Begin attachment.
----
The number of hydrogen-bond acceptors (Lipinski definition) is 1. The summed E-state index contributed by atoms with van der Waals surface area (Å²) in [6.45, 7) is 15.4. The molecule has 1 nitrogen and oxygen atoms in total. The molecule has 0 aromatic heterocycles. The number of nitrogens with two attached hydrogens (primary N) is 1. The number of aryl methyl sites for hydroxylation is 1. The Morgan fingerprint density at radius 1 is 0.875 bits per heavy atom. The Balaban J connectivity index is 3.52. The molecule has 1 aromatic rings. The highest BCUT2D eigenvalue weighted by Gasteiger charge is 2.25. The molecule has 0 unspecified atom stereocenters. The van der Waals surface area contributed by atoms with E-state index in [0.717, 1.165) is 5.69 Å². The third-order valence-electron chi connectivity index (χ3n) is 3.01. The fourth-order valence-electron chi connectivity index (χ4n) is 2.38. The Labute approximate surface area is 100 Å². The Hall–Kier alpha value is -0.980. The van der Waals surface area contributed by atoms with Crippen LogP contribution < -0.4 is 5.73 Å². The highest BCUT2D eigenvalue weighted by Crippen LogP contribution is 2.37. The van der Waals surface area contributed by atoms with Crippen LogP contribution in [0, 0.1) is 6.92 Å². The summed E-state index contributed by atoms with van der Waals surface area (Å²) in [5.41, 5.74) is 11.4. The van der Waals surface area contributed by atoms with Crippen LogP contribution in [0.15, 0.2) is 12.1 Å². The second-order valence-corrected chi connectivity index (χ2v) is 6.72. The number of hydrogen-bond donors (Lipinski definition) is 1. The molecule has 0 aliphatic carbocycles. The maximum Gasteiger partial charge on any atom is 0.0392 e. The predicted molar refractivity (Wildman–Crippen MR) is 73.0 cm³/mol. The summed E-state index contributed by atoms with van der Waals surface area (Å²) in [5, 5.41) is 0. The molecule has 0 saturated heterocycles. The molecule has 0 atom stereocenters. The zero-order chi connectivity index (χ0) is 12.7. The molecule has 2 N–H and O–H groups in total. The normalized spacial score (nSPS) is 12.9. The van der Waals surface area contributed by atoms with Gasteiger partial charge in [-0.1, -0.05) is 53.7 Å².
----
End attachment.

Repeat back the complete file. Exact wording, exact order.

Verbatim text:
The number of hydrogen-bond acceptors (Lipinski definition) is 1. The summed E-state index contributed by atoms with van der Waals surface area (Å²) in [6.45, 7) is 15.4. The molecule has 1 nitrogen and oxygen atoms in total. The molecule has 0 aromatic heterocycles. The number of nitrogens with two attached hydrogens (primary N) is 1. The number of aryl methyl sites for hydroxylation is 1. The Morgan fingerprint density at radius 1 is 0.875 bits per heavy atom. The Balaban J connectivity index is 3.52. The molecule has 1 aromatic rings. The highest BCUT2D eigenvalue weighted by Gasteiger charge is 2.25. The molecule has 0 unspecified atom stereocenters. The van der Waals surface area contributed by atoms with E-state index in [0.717, 1.165) is 5.69 Å². The third-order valence-electron chi connectivity index (χ3n) is 3.01. The fourth-order valence-electron chi connectivity index (χ4n) is 2.38. The Labute approximate surface area is 100 Å². The Hall–Kier alpha value is -0.980. The van der Waals surface area contributed by atoms with Crippen LogP contribution < -0.4 is 5.73 Å². The highest BCUT2D eigenvalue weighted by Crippen LogP contribution is 2.37. The van der Waals surface area contributed by atoms with Crippen LogP contribution in [0, 0.1) is 6.92 Å². The summed E-state index contributed by atoms with van der Waals surface area (Å²) in [5.41, 5.74) is 11.4. The van der Waals surface area contributed by atoms with Crippen LogP contribution in [0.15, 0.2) is 12.1 Å². The second-order valence-corrected chi connectivity index (χ2v) is 6.72. The number of hydrogen-bond donors (Lipinski definition) is 1. The molecule has 0 aliphatic carbocycles. The maximum Gasteiger partial charge on any atom is 0.0392 e. The predicted molar refractivity (Wildman–Crippen MR) is 73.0 cm³/mol. The summed E-state index contributed by atoms with van der Waals surface area (Å²) in [5, 5.41) is 0. The molecule has 0 saturated heterocycles. The molecule has 0 atom stereocenters. The zero-order chi connectivity index (χ0) is 12.7. The molecule has 2 N–H and O–H groups in total. The normalized spacial score (nSPS) is 12.9. The van der Waals surface area contributed by atoms with Gasteiger partial charge in [-0.1, -0.05) is 53.7 Å².